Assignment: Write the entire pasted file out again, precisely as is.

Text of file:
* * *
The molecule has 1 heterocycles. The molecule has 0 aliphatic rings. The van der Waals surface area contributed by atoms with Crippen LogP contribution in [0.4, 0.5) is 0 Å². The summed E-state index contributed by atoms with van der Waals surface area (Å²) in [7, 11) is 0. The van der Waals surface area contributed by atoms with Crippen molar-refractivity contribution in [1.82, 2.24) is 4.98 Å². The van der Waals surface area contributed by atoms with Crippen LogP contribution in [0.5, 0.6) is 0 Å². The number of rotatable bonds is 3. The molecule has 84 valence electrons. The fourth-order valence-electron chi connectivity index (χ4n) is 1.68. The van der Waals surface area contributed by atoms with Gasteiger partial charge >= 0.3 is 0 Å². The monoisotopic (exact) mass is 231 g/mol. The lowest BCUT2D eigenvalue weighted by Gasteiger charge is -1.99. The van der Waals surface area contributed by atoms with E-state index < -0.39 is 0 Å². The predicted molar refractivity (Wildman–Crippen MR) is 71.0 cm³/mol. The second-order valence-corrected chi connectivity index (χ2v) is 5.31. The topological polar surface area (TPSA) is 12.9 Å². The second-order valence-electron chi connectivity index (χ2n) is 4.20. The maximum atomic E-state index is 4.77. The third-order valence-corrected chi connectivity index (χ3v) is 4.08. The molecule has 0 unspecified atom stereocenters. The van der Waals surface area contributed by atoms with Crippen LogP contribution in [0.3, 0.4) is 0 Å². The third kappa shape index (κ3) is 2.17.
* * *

The molecule has 1 heterocycles. The molecule has 0 aliphatic rings. The van der Waals surface area contributed by atoms with Crippen LogP contribution in [0.4, 0.5) is 0 Å². The summed E-state index contributed by atoms with van der Waals surface area (Å²) in [7, 11) is 0. The van der Waals surface area contributed by atoms with Crippen molar-refractivity contribution in [1.82, 2.24) is 4.98 Å². The van der Waals surface area contributed by atoms with Crippen LogP contribution in [0.5, 0.6) is 0 Å². The number of rotatable bonds is 3. The molecule has 84 valence electrons. The fourth-order valence-electron chi connectivity index (χ4n) is 1.68. The van der Waals surface area contributed by atoms with Gasteiger partial charge >= 0.3 is 0 Å². The monoisotopic (exact) mass is 231 g/mol. The lowest BCUT2D eigenvalue weighted by Gasteiger charge is -1.99. The van der Waals surface area contributed by atoms with E-state index < -0.39 is 0 Å². The predicted molar refractivity (Wildman–Crippen MR) is 71.0 cm³/mol. The second-order valence-corrected chi connectivity index (χ2v) is 5.31. The topological polar surface area (TPSA) is 12.9 Å². The second-order valence-electron chi connectivity index (χ2n) is 4.20. The maximum atomic E-state index is 4.77. The third-order valence-corrected chi connectivity index (χ3v) is 4.08. The molecule has 0 unspecified atom stereocenters. The van der Waals surface area contributed by atoms with Crippen LogP contribution in [0.3, 0.4) is 0 Å². The third kappa shape index (κ3) is 2.17.